Rating: 5 stars
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College student Marty Green was doing the thing he loved best, playing basketball in his first intercollegiate game for his Brackett College team when the unthinkable happened. While on the court, Marty suffered a stroke and ended up in the hospital for months recuperating and learning to walk again. Due to the extent of the damage done to his brain, the recovery is taking longer than he had hoped and his parents want him to come home to continue his rehabilitation. But Marty knows from experience just how smothering and overprotective his well meaning parents can be, so when his doctor suggests an alternative, to go to a ranch owned by a friend of his where Marty can work on daily chores, help care for an invalid father, as well as his rehabilitation, Marty jumps at it.
Veterinary assistant Quinn Summers is there when Marty arrives at the ranch owned by Dakota and helps him get settled into his room. Everything about the young man in the wheelchair attracts Quinn, including his determination to be independent. Marty will help care for Jefferson, Dakota’s father, as well as help feed the horses at the ranch. Marty has alway loved horses as much as basketball and quickly settles into life at ranch. The biggest adjustment is seeing openly gay men living and loving each other as other heterosexual couples do. Marty has known he was gay since his teen years but never came out due to his conservative Republican Senator father. Now he has the chance to finally be who he really is and Quinn is ready to help him. But there are plenty of obtacles on the path to romance for Marty and Quinn. Quinn’s father dislikes the fact that his son is gay and works to undermine Quinn in every way possible. And there is Senator Green who is using an antigay platform to help him get re-elected to the Senate. It will take courage and heart for Marty and Quinn to overcome their families and reach for love.
Andrew Grey’s Range series just gets stronger with each new book and An Isolated Range is perhaps the most amazing addition yet. Marty Green is an extraordinary character, inspired by a real life basketball player from Gettysburg College who experienced the same devastating stroke that happens to Marty. Grey’s description of the stroke as it happens from Marty’s POV is as shattering as it is realistic. And that authenticity continues from the moment Marty wakes up in the hospital, moves into rehab, and realizes that to get better he must move beyond his family into a more independent living arrangement or have his recovery be stifled by overprotective parents. The author is able to convey to reader the crushing disappointment that Marty feels when he is unable to walk, his stress and dismay over the lack of progress, and his inability to be his own man. Grey does a incredible job of bringing Marty Green to life in every facet of this young man’s journey.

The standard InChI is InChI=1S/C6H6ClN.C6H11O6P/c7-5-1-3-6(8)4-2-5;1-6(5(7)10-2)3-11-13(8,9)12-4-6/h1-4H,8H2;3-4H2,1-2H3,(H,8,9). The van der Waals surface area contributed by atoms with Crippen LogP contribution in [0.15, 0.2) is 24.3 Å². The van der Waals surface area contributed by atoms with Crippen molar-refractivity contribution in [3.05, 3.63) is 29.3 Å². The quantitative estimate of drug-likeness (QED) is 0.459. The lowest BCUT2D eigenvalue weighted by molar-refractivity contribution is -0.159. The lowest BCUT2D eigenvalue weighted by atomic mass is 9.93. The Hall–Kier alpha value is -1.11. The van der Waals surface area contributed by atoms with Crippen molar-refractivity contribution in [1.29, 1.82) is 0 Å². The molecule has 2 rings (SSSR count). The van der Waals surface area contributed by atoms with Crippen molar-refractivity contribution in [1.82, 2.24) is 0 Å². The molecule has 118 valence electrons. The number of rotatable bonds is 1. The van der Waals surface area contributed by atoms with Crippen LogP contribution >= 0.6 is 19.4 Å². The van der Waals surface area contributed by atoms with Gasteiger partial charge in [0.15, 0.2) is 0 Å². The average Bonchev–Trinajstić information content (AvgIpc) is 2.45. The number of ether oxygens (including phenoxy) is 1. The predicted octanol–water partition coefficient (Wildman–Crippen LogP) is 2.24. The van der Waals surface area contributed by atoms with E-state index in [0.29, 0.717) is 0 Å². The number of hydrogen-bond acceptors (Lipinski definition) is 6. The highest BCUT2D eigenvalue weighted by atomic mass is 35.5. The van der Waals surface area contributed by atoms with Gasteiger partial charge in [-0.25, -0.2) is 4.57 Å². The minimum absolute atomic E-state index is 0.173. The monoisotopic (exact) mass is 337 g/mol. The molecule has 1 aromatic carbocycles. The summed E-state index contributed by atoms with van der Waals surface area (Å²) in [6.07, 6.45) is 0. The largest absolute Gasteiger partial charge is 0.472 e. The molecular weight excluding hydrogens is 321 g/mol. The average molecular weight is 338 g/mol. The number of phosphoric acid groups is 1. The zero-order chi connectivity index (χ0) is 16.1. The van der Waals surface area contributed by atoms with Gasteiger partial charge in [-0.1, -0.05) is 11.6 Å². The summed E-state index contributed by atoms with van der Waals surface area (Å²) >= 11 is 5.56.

Quinn Summers is an equally remarkable character. He has succeeded in his personal life, with help from Wally, Dakota, and Jefferson, to become an exceptional young man who dreams of becoming a veterinarian. One of Quinn’s biggest obstacles in his life is his father, a self destructive man who continually tries to pull Quinn down with him. This element of An Isolated Range is as fully developed and layered as the rest of the story. And you root for Quinn to continue to extricate himself from his father even as the man reaches out to pull Quinn back in.
We also have to watch as Jefferson Holden fades, his illness claiming him, as Jefferson is a character we have come to love over the series of books. This is such an affecting element of this story and Grey plays off the relationship all the men on the ranch have with Jefferson (he has been a father figure to most of them) against the antagonistic relationships Marty and Quinn have with their respective dads. Marty’s relationship with his Senator father is fraught with complexities as neither of Marty’s parents realize he is gay. Just as Marty is getting comfortable with his sexuality, Marty’s father starts to ramp up antigay sentiments to help him get re-elected to the Senate, a plausible action that we see mirrored in the media every day.
Really, An Isolated Range is just one outstanding book from every angle possible. I cannot recommend it enough. However, I would start at the beginning of the series. Read them in the order they were written, starting with A Shared Range which introduces you to Dakota and Wally, and continue on from there. Don’t miss a one.
Here are the books in the order they were written and should be read in order to understand the characters and their relationships:
- A Shared Range
- A Troubled Range
- An Unsettled Range
- A Foreign Range
- An Isolated Range